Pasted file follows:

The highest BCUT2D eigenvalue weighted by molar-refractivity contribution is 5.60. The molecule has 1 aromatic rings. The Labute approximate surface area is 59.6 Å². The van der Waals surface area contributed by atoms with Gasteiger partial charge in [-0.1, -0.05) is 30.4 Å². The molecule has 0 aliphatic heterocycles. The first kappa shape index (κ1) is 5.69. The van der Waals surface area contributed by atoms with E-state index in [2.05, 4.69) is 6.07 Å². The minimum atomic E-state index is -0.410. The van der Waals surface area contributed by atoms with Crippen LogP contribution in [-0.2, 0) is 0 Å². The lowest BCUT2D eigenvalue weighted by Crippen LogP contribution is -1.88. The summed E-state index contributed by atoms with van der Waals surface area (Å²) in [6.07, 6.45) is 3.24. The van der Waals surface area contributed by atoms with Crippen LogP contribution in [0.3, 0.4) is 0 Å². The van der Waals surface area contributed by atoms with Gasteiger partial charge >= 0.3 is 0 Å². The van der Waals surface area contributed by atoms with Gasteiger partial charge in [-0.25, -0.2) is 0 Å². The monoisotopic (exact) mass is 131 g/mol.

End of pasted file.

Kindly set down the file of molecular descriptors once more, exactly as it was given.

The highest BCUT2D eigenvalue weighted by molar-refractivity contribution is 5.60. The molecule has 1 aromatic rings. The Labute approximate surface area is 59.6 Å². The van der Waals surface area contributed by atoms with Gasteiger partial charge in [-0.1, -0.05) is 30.4 Å². The molecule has 0 aliphatic heterocycles. The first kappa shape index (κ1) is 5.69. The van der Waals surface area contributed by atoms with E-state index in [2.05, 4.69) is 6.07 Å². The minimum atomic E-state index is -0.410. The van der Waals surface area contributed by atoms with Crippen LogP contribution in [-0.2, 0) is 0 Å². The lowest BCUT2D eigenvalue weighted by Crippen LogP contribution is -1.88. The summed E-state index contributed by atoms with van der Waals surface area (Å²) in [6.07, 6.45) is 3.24. The van der Waals surface area contributed by atoms with Crippen LogP contribution in [0.3, 0.4) is 0 Å². The van der Waals surface area contributed by atoms with Gasteiger partial charge >= 0.3 is 0 Å². The van der Waals surface area contributed by atoms with Gasteiger partial charge in [-0.25, -0.2) is 0 Å². The monoisotopic (exact) mass is 131 g/mol.